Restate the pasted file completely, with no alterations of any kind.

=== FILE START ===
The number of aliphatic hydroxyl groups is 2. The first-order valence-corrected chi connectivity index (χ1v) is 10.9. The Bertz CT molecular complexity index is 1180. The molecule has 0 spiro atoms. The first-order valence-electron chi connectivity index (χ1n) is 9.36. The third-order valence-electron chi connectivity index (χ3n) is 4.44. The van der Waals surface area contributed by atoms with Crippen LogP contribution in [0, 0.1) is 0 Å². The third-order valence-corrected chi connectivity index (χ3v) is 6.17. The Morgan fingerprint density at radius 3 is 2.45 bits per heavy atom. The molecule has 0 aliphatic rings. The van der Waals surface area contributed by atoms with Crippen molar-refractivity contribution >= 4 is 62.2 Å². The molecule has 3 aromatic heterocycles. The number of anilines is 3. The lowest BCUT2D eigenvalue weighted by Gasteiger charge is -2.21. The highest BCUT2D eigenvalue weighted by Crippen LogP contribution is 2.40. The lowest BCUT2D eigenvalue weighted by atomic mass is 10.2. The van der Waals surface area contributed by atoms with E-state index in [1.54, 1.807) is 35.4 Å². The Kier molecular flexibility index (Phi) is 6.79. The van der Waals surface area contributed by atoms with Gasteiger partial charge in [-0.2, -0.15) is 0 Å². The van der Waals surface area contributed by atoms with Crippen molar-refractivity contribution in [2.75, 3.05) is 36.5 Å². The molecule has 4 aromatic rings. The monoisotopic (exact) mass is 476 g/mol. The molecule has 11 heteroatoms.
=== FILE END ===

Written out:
The number of aliphatic hydroxyl groups is 2. The first-order valence-corrected chi connectivity index (χ1v) is 10.9. The Bertz CT molecular complexity index is 1180. The molecule has 0 spiro atoms. The first-order valence-electron chi connectivity index (χ1n) is 9.36. The third-order valence-electron chi connectivity index (χ3n) is 4.44. The van der Waals surface area contributed by atoms with Crippen LogP contribution in [0, 0.1) is 0 Å². The third-order valence-corrected chi connectivity index (χ3v) is 6.17. The Morgan fingerprint density at radius 3 is 2.45 bits per heavy atom. The molecule has 0 aliphatic rings. The van der Waals surface area contributed by atoms with Crippen molar-refractivity contribution >= 4 is 62.2 Å². The molecule has 3 aromatic heterocycles. The number of anilines is 3. The lowest BCUT2D eigenvalue weighted by Gasteiger charge is -2.21. The highest BCUT2D eigenvalue weighted by Crippen LogP contribution is 2.40. The lowest BCUT2D eigenvalue weighted by atomic mass is 10.2. The van der Waals surface area contributed by atoms with E-state index in [1.54, 1.807) is 35.4 Å². The Kier molecular flexibility index (Phi) is 6.79. The van der Waals surface area contributed by atoms with Gasteiger partial charge in [-0.2, -0.15) is 0 Å². The van der Waals surface area contributed by atoms with Crippen molar-refractivity contribution in [2.75, 3.05) is 36.5 Å². The molecule has 4 aromatic rings. The monoisotopic (exact) mass is 476 g/mol. The molecule has 11 heteroatoms.